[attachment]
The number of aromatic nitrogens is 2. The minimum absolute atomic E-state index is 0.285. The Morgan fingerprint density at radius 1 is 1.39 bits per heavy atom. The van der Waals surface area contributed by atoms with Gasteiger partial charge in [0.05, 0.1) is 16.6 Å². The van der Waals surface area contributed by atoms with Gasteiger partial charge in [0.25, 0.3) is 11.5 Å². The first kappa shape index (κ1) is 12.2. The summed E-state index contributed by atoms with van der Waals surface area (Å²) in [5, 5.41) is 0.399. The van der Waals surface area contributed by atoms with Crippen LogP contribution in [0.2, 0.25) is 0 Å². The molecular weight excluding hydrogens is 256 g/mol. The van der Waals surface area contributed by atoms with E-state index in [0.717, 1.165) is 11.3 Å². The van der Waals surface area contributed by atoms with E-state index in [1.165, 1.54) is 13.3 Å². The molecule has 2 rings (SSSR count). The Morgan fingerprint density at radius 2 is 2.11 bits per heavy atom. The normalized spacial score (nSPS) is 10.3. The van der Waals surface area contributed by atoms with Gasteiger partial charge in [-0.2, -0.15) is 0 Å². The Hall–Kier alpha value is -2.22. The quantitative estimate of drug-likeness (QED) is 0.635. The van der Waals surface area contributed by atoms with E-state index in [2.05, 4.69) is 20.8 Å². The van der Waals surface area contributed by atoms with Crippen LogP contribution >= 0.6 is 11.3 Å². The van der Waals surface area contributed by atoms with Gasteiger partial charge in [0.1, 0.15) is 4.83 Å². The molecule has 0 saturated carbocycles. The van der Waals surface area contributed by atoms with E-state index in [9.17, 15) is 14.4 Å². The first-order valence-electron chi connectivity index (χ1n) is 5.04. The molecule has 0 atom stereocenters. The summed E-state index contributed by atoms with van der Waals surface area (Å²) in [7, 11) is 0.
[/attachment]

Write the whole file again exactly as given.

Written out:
The number of aromatic nitrogens is 2. The minimum absolute atomic E-state index is 0.285. The Morgan fingerprint density at radius 1 is 1.39 bits per heavy atom. The van der Waals surface area contributed by atoms with Gasteiger partial charge in [0.05, 0.1) is 16.6 Å². The van der Waals surface area contributed by atoms with Gasteiger partial charge in [0.25, 0.3) is 11.5 Å². The first kappa shape index (κ1) is 12.2. The summed E-state index contributed by atoms with van der Waals surface area (Å²) in [5, 5.41) is 0.399. The van der Waals surface area contributed by atoms with Crippen LogP contribution in [0.2, 0.25) is 0 Å². The molecular weight excluding hydrogens is 256 g/mol. The van der Waals surface area contributed by atoms with E-state index in [0.717, 1.165) is 11.3 Å². The van der Waals surface area contributed by atoms with E-state index in [1.165, 1.54) is 13.3 Å². The molecule has 2 rings (SSSR count). The Morgan fingerprint density at radius 2 is 2.11 bits per heavy atom. The normalized spacial score (nSPS) is 10.3. The van der Waals surface area contributed by atoms with Gasteiger partial charge in [-0.2, -0.15) is 0 Å². The Hall–Kier alpha value is -2.22. The quantitative estimate of drug-likeness (QED) is 0.635. The van der Waals surface area contributed by atoms with E-state index in [2.05, 4.69) is 20.8 Å². The van der Waals surface area contributed by atoms with Crippen LogP contribution >= 0.6 is 11.3 Å². The van der Waals surface area contributed by atoms with Gasteiger partial charge in [0.1, 0.15) is 4.83 Å². The molecule has 0 saturated carbocycles. The van der Waals surface area contributed by atoms with E-state index in [9.17, 15) is 14.4 Å². The first-order valence-electron chi connectivity index (χ1n) is 5.04. The molecule has 0 atom stereocenters. The summed E-state index contributed by atoms with van der Waals surface area (Å²) in [7, 11) is 0.